Risk factors
Common risk factors include increased:
1. Maternal age
2. Prior pregnancy loss
3. Obesity
4. Smoking
5. Diabetes
6. Thyroid disease
7. Inherited thrombophilias
8. Medication and substance use
9. Environmental factors and exposures
10. Race and ethnicity
11. Pregnancy with intrauterine device (IUD) in place
12. Alcohol
13. Pre-existing medical conditions
14. Anatomical abnormalities of the reproductive system.


(F) Risk of Spot Baldness in Females (Alopecia Areata)

Alopecia areata is a condition that causes hair to fall out in small patches, which can be unnoticeable. These patches may connect, however, and then become noticeable. The condition develops when the immune system attacks the hair follicles, resulting in hair loss.
Sudden hair loss may occur on the scalp, and in some cases the eyebrows, eyelashes, and face, as well as other parts of the body. It can also develop slowly and recur after years between instances.
The condition can result in total hair loss, called Alopecia Universalis, and it can prevent hair from growing back. When hair does grow back, it’s possible for the hair to fall out again. The extent of hair loss and re-growth varies from person to person.
There’s currently no cure for alopecia areata. However, there are treatments that may help hair grow back more quickly and that can prevent future hair loss, as well as unique ways to cover up the hair loss. Resources are also available to help people cope with stress related to hair loss.


Abnormal Reproductive Function Risk in Male

Up to 15 percent of couples are infertile. This means they aren't able to conceive a child, even though they've had frequent, unprotected sexual intercourse for a year or longer. In over a third of these couples, male infertility plays a role.
Male infertility is due to low sperm production, abnormal sperm function or blockages that prevent the delivery of sperm. Illnesses, injuries, chronic health problems, lifestyle choices and other factors can play a role in causing male infertility.
Not being able to conceive a child can be stressful and frustrating, but a number of male infertility treatments are available.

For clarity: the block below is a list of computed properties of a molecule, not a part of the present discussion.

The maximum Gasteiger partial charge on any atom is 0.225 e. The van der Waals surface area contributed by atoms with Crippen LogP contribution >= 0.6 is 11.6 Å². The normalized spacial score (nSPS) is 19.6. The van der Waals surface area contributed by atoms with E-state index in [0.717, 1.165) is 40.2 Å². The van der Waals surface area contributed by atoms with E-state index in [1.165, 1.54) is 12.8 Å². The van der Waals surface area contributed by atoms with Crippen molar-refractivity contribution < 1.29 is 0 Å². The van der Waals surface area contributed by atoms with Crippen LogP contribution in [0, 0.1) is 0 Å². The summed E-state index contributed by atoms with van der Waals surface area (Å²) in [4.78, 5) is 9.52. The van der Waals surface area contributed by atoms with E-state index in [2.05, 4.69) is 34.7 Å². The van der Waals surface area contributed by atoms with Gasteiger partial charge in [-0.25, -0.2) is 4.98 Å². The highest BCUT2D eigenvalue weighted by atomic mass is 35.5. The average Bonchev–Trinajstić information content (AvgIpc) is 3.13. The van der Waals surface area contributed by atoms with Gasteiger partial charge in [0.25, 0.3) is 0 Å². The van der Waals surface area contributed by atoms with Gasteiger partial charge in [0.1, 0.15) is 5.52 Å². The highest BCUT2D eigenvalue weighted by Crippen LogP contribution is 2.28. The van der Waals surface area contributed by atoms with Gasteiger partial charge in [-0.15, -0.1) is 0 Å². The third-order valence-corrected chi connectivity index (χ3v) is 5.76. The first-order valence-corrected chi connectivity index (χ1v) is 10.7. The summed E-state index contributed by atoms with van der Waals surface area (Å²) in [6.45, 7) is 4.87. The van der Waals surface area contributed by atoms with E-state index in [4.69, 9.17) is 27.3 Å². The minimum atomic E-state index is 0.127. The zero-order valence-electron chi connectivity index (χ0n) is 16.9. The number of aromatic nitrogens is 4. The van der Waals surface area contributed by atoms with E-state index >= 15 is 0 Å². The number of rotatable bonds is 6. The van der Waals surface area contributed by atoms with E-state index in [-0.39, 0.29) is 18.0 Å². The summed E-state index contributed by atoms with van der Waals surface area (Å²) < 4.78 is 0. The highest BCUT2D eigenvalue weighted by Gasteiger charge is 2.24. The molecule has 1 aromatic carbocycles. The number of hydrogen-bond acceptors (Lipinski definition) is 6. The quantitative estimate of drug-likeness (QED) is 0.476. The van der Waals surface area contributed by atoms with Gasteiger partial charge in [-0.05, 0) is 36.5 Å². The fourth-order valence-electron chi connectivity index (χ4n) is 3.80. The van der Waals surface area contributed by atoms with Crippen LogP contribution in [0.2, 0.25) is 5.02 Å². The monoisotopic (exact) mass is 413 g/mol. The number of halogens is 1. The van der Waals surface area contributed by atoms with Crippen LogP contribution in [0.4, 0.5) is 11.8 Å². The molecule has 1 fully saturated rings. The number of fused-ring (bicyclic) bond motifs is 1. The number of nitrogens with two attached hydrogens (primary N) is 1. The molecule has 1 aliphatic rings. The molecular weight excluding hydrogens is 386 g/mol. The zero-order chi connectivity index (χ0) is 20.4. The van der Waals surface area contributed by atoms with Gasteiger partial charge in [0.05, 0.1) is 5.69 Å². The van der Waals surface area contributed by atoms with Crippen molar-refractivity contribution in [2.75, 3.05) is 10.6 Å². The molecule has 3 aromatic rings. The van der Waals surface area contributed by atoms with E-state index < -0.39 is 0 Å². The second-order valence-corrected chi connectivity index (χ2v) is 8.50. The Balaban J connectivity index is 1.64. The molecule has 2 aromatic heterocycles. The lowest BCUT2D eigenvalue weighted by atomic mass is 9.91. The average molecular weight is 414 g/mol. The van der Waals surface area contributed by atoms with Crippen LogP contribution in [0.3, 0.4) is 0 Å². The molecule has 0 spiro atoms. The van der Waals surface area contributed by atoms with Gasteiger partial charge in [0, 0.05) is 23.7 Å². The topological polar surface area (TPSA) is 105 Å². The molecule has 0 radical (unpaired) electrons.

The main sign of male infertility is the inability to conceive a child. There may be no other obvious signs or symptoms. In some cases, however, an underlying problem such as an inherited disorder, a hormonal imbalance, dilated veins around the testicle or a condition that blocks the passage of sperm
Causes signs and symptoms.
1. Problems with sexual function — for example, difficulty with ejaculation or small volumes of fluid ejaculated, reduced sexual desire, or difficulty maintaining an erection (erectile dysfunction)
2. Pain, swelling or a lump in the testicle area
3. Recurrent respiratory infections
4. Inability to smell
5. Abnormal breast growth (gynecomastia)
6. Decreased facial or body hair or other signs of a chromosomal or hormonal abnormality
7. A lower than normal sperm count (fewer than 15 million sperm per milliliter of semen or a total sperm count of less than 39 million per ejaculate)
Risk factors
Risk factors linked to male infertility include:
1. Smoking tobacco
2. Using alcohol
3. Using certain illicit drugs
4. Being overweight
5. Being severely depressed or stressed
6. Having certain past or present infections
7. Being exposed to toxins
8. Overheating the testicles
9. Having experienced trauma to the testicles
10. Having a prior vasectomy or major abdominal or pelvic surgery
11. Having a history of undescended testicles
12. Being born with a fertility disorder or having a blood relative with a fertility